- makes the frenectomy procedure and the healing process less painful and more comfortable for your child; and
- reduces the risk of postoperative complications, such as swelling and infection.
Tongue- and Lip-Tie Laser Surgery in DFW
Finding the right place to get lip-tie or tongue-tie laser surgery for your child is critical to feeling comfortable and positive about the procedure. You can feel confident that our team will do everything we can to provide a positive, uplifting experience for you, your child and your family.
Hurst Pediatric Dentistry is located in Hurst, Texas, and provides pediatric dental care to patients across Hurst, Euless, Bedford, North Richland Hills, Colleyville, Keller, Southlake, Fort Worth and the surrounding area. Call the office at (817) 510-6400 to book an appointment today.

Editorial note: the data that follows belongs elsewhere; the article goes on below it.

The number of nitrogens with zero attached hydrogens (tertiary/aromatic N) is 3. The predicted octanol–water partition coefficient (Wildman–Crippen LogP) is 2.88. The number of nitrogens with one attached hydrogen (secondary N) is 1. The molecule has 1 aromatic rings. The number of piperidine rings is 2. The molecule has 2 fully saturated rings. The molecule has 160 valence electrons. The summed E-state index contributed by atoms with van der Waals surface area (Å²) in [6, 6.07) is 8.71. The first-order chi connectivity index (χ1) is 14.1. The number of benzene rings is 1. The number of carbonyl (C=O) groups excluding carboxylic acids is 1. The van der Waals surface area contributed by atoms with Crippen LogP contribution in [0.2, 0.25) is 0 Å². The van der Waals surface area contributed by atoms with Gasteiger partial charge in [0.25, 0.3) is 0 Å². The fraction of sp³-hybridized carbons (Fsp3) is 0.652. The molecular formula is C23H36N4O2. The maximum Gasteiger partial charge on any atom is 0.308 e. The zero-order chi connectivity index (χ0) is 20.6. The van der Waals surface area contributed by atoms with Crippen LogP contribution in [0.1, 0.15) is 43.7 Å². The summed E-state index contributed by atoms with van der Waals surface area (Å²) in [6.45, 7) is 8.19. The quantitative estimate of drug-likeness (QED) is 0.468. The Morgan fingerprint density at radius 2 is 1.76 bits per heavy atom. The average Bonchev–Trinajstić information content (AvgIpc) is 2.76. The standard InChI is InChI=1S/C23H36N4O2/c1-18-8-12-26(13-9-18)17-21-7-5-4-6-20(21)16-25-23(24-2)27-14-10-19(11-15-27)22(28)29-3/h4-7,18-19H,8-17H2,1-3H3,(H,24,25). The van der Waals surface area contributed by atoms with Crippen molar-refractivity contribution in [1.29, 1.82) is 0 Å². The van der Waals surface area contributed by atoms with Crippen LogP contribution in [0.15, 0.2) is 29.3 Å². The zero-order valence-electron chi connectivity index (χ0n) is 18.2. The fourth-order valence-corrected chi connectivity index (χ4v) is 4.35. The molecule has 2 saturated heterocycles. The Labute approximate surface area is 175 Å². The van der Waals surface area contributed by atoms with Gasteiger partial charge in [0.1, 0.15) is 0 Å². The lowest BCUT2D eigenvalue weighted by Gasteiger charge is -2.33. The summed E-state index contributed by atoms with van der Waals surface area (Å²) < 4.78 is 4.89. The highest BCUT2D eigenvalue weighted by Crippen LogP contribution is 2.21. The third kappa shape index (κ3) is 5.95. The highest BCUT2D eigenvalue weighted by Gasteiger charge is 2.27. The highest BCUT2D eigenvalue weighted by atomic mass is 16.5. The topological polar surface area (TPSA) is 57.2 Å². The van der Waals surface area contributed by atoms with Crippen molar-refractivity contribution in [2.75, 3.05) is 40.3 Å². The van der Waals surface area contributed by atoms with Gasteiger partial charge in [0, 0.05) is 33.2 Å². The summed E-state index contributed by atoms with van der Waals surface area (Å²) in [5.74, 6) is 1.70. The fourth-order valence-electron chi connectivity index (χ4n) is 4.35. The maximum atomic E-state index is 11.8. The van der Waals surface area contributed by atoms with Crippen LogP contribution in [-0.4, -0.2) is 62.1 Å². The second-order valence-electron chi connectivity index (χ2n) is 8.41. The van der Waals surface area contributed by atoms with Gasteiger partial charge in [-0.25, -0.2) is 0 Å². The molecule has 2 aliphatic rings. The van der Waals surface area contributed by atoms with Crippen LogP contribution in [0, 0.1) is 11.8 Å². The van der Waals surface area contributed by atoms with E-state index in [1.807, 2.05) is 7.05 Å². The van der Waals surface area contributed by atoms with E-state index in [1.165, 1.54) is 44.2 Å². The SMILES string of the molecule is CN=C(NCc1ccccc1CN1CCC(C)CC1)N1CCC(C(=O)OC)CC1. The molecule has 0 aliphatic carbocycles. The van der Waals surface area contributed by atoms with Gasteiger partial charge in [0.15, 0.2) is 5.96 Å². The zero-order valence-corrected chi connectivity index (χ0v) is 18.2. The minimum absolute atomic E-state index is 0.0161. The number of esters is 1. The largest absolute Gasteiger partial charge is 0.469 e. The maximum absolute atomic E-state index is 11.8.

Please note that, for all frenectomy-related appointments, we require a referral from your child's pediatrician, lactation consultant, speech therapist or orthodontist.
It depends. Some children have tongue-tie but do not experience any significant problems. Other children may experience difficulty breastfeeding, speech problems or gum recession. A frenectomy may help reduce or eliminate these problems.
Although the risks associated with laser frenectomies are low, it is always best to avoid unnecessary surgeries. As a result, we recommend treating tongue-tie only if the condition is actually creating an issue for your child. If, instead, the frenulum merely looks like it might create issues in the future, we recommend taking a wait-and-see approach.